It’s been known since last November that the Apple Cup would be played on the Friday after Thanksgiving.
That by itself figured to go a long way toward impacting the ability of fans to attend the game, with people having to juggle travel plans with the holiday.
Today came the news of the start time for the game — 12:30 p.m. I’ve already seen the reaction in some circles that this makes the situation even worse by forcing most people from the west side of the state to probably have to travel on Thanksgiving if they are going to attend. Lead KJR-AM Husky Honk Dave “Softy” Mahler, for one, called it “another horrid idea” via Twitter today.
It’s the price to pay for all that new TV money, though.
As we detailed when the move of the game to Friday was announced, every Pac-12 team has to agree to host, on average, two non-Saturday games every three years to allow the conference to provide the needed number of non-Saturday games to its TV partners.
So while asking the Cougars to host the Apple Cup on a Friday, and asking the Huskies to play it on a Friday, is far from ideal, the schools can only protest so much if they want the TV money (which they do).
This is also the price to bear for fans who desire to have their schools play every game on TV and in the most high-profile TV settings possible — this is the growing trend in college football to play games at nights and on weekdays. Coaches feel the visibility helps in recruiting, and as already noted, the money comes in handy, as well.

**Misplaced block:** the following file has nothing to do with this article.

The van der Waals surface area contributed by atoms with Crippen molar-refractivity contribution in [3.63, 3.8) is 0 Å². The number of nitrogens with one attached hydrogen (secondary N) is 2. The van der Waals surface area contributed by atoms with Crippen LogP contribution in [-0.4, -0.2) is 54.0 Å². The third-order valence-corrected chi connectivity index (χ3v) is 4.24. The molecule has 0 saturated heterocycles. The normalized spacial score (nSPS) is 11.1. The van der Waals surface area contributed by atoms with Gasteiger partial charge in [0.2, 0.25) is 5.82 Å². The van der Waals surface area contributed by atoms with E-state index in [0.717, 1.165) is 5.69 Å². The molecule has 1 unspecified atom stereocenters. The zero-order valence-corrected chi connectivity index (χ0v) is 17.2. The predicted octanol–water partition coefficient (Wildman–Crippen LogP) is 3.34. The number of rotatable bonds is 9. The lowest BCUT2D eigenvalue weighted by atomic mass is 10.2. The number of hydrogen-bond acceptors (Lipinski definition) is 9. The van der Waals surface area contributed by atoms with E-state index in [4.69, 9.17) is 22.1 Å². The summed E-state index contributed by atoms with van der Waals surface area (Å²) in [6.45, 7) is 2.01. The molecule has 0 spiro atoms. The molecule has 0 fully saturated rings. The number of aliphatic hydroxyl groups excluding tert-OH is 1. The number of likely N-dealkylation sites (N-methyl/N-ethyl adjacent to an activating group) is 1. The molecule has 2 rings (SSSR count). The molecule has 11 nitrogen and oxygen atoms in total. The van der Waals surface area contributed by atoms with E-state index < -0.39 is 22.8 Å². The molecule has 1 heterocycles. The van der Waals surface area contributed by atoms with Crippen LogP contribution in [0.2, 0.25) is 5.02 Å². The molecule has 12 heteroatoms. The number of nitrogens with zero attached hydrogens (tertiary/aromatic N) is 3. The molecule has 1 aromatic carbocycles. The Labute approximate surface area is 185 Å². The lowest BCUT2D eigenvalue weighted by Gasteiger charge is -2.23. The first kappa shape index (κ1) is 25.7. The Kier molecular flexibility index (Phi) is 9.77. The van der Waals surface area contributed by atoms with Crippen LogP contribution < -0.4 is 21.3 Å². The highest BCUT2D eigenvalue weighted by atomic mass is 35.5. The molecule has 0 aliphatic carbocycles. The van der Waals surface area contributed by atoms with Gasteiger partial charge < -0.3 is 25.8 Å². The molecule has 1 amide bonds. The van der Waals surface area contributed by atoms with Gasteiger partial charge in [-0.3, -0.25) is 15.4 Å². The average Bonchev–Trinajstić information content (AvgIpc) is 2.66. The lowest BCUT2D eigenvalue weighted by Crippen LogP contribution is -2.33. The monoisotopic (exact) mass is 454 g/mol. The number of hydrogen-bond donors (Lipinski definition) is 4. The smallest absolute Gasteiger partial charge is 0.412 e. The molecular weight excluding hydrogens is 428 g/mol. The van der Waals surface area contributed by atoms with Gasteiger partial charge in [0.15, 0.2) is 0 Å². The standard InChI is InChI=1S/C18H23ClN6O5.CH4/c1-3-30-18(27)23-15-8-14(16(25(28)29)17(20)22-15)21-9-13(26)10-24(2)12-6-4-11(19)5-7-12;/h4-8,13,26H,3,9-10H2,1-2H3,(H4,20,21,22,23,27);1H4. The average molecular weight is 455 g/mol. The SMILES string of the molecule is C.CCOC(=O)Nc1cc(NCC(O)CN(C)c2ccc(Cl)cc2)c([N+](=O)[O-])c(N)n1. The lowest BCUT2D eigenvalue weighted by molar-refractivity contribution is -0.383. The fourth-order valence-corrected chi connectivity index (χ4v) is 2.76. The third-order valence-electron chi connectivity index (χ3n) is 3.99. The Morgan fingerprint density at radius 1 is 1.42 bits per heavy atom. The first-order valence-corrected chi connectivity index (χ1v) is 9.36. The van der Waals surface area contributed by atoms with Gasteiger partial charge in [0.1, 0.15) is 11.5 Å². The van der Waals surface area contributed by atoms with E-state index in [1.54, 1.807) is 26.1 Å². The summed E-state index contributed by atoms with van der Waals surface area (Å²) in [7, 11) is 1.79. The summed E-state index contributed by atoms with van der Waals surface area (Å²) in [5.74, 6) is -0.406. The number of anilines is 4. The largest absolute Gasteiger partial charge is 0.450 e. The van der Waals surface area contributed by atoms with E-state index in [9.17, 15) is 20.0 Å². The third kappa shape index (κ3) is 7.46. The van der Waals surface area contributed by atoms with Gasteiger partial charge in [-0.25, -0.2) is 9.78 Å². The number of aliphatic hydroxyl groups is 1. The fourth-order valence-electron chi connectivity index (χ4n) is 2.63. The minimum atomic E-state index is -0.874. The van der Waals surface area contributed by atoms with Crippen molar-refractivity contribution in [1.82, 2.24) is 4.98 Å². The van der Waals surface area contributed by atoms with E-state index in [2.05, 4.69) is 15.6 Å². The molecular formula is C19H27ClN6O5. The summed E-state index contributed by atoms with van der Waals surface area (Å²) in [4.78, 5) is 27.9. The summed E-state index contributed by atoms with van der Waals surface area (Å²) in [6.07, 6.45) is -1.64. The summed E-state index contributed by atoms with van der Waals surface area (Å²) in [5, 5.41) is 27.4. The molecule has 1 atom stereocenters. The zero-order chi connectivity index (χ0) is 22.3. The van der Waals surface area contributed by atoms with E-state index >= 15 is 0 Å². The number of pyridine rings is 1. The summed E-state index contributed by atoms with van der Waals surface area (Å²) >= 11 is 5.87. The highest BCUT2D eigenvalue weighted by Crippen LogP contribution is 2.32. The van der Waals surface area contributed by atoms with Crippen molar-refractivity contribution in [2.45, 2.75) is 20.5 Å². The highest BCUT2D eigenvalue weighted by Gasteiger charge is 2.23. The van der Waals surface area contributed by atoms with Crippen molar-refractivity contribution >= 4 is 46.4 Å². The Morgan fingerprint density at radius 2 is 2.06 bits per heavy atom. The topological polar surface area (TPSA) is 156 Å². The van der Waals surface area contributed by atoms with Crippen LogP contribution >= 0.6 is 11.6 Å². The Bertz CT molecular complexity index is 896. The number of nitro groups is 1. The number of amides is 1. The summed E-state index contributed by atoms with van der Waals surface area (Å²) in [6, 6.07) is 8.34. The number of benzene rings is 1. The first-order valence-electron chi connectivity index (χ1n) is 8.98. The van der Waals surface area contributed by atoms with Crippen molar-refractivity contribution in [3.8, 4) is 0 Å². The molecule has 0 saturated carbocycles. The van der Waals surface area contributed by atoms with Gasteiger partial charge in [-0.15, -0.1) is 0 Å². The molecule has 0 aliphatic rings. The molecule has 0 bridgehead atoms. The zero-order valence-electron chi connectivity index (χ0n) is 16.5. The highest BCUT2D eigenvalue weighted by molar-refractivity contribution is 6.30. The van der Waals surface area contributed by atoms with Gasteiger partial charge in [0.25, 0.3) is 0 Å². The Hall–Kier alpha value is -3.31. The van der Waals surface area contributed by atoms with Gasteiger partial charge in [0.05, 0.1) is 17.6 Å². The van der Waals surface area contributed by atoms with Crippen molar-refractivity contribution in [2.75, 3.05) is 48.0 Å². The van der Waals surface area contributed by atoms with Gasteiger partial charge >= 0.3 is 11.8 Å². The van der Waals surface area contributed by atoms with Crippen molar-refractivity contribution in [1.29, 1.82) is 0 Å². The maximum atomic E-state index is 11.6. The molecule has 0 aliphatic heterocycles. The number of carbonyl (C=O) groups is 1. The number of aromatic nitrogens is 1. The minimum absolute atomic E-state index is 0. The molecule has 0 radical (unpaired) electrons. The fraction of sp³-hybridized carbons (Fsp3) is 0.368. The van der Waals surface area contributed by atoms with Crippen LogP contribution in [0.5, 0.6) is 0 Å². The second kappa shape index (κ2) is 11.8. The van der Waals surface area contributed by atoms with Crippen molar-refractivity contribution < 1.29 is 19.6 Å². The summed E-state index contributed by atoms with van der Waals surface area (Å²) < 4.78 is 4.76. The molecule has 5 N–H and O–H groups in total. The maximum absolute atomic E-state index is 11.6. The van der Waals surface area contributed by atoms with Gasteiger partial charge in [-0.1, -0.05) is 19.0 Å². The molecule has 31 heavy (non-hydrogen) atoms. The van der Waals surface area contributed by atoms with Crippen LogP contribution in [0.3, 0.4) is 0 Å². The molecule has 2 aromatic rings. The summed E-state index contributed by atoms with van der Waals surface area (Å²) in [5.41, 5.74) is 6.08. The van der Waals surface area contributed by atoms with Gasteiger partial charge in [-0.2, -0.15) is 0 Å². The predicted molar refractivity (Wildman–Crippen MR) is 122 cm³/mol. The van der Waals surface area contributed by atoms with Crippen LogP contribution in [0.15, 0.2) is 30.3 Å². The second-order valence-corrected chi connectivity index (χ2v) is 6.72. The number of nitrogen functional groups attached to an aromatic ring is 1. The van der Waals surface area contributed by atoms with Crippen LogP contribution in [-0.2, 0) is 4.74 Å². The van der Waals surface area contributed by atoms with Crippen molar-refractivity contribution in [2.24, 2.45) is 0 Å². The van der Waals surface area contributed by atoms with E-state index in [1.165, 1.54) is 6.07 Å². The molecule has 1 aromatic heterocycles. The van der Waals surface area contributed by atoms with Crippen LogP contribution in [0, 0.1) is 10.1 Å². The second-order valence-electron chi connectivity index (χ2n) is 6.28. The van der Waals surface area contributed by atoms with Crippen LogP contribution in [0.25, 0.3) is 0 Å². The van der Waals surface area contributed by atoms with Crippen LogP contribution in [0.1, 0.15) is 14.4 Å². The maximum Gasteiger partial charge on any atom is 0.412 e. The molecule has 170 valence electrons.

Still, there’s no way to get around the fact that it’s a real change in routine for those who have been used to attending the Apple Cup on a Saturday, and until 2007, on the Saturday before Thanksgiving, making for an uninterrupted holiday.
This is a bigger deal, probably, for WSU, which is out of school during Thanksgiving week. The school had long resisted the idea of playing the game at home on the weekend after Thanksgiving since it could greatly impact the student attendance. But the new TV deal pretty much requires schools to make such concessions now, which was acknowledged in the Pac-12’s press release today of the TV times. Gary Stevenson, the president of Pac-12 Enterprises, said in the release: “Putting our first schedule together required a lot of flexibility and cooperation from all of our schools.”
And since the TV deal runs for 12 years, these are all new facts of life that fans will simply have to accept.
Still, I know that especially for this particular Apple Cup, the start day and time could greatly impact plans to attend.
So I thought I’d throw it out there for a vote in today’s poll. And as always, feel free to state your opinion further in the comments section: